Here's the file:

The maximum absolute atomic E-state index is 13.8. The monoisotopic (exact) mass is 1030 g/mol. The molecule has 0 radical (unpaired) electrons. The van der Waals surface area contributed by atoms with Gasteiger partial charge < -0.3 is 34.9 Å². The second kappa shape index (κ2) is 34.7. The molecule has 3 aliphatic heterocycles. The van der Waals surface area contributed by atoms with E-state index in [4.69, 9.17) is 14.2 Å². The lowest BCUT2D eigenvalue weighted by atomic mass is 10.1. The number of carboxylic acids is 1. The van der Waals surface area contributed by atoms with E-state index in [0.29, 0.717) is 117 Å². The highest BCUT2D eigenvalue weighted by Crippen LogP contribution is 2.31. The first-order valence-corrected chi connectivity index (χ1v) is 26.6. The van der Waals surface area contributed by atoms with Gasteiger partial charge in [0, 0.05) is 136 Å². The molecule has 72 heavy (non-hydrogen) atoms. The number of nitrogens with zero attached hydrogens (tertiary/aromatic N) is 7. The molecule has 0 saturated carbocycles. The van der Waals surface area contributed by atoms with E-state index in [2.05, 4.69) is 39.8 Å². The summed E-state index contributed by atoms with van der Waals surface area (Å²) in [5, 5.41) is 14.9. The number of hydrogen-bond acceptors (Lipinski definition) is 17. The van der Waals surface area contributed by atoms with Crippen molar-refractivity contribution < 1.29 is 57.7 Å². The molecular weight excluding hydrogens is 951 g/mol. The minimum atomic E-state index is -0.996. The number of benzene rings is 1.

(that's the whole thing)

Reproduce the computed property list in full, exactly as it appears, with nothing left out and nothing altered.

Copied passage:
The maximum absolute atomic E-state index is 13.8. The monoisotopic (exact) mass is 1030 g/mol. The molecule has 0 radical (unpaired) electrons. The van der Waals surface area contributed by atoms with Gasteiger partial charge < -0.3 is 34.9 Å². The second kappa shape index (κ2) is 34.7. The molecule has 3 aliphatic heterocycles. The van der Waals surface area contributed by atoms with E-state index in [4.69, 9.17) is 14.2 Å². The lowest BCUT2D eigenvalue weighted by atomic mass is 10.1. The number of carboxylic acids is 1. The van der Waals surface area contributed by atoms with E-state index in [0.29, 0.717) is 117 Å². The highest BCUT2D eigenvalue weighted by Crippen LogP contribution is 2.31. The first-order valence-corrected chi connectivity index (χ1v) is 26.6. The van der Waals surface area contributed by atoms with Gasteiger partial charge in [0, 0.05) is 136 Å². The molecule has 72 heavy (non-hydrogen) atoms. The number of nitrogens with zero attached hydrogens (tertiary/aromatic N) is 7. The molecule has 0 saturated carbocycles. The van der Waals surface area contributed by atoms with E-state index in [2.05, 4.69) is 39.8 Å². The summed E-state index contributed by atoms with van der Waals surface area (Å²) in [5, 5.41) is 14.9. The number of hydrogen-bond acceptors (Lipinski definition) is 17. The van der Waals surface area contributed by atoms with Crippen molar-refractivity contribution < 1.29 is 57.7 Å². The molecular weight excluding hydrogens is 951 g/mol. The minimum atomic E-state index is -0.996. The number of benzene rings is 1.